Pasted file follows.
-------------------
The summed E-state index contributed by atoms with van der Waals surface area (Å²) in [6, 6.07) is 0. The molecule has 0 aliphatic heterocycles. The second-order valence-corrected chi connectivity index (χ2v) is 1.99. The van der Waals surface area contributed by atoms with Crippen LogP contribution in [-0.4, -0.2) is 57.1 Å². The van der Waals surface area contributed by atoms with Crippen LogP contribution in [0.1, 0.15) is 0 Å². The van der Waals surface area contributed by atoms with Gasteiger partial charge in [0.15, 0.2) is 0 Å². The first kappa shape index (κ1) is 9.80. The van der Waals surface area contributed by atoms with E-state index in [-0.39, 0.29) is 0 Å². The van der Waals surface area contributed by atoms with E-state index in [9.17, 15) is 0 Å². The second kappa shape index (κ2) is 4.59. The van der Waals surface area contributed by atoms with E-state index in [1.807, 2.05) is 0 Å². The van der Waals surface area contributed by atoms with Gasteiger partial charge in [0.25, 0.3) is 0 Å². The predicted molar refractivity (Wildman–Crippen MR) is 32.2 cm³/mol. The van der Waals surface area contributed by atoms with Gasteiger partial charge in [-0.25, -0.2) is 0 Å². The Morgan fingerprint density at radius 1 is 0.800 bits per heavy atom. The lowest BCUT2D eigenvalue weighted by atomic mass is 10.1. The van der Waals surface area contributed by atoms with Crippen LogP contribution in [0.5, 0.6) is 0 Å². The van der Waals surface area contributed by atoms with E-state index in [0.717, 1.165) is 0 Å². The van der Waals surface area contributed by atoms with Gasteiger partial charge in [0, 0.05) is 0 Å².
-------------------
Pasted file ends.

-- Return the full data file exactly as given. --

The summed E-state index contributed by atoms with van der Waals surface area (Å²) in [6, 6.07) is 0. The molecule has 0 aliphatic heterocycles. The second-order valence-corrected chi connectivity index (χ2v) is 1.99. The van der Waals surface area contributed by atoms with Crippen LogP contribution in [-0.4, -0.2) is 57.1 Å². The van der Waals surface area contributed by atoms with Crippen LogP contribution in [0.1, 0.15) is 0 Å². The van der Waals surface area contributed by atoms with Gasteiger partial charge in [0.15, 0.2) is 0 Å². The first kappa shape index (κ1) is 9.80. The van der Waals surface area contributed by atoms with E-state index in [-0.39, 0.29) is 0 Å². The van der Waals surface area contributed by atoms with E-state index in [9.17, 15) is 0 Å². The second kappa shape index (κ2) is 4.59. The van der Waals surface area contributed by atoms with E-state index in [1.807, 2.05) is 0 Å². The van der Waals surface area contributed by atoms with Gasteiger partial charge in [0.25, 0.3) is 0 Å². The predicted molar refractivity (Wildman–Crippen MR) is 32.2 cm³/mol. The van der Waals surface area contributed by atoms with Gasteiger partial charge in [-0.25, -0.2) is 0 Å². The Morgan fingerprint density at radius 1 is 0.800 bits per heavy atom. The lowest BCUT2D eigenvalue weighted by atomic mass is 10.1. The van der Waals surface area contributed by atoms with Crippen LogP contribution in [0.5, 0.6) is 0 Å². The van der Waals surface area contributed by atoms with E-state index in [0.717, 1.165) is 0 Å². The van der Waals surface area contributed by atoms with Gasteiger partial charge in [0, 0.05) is 0 Å².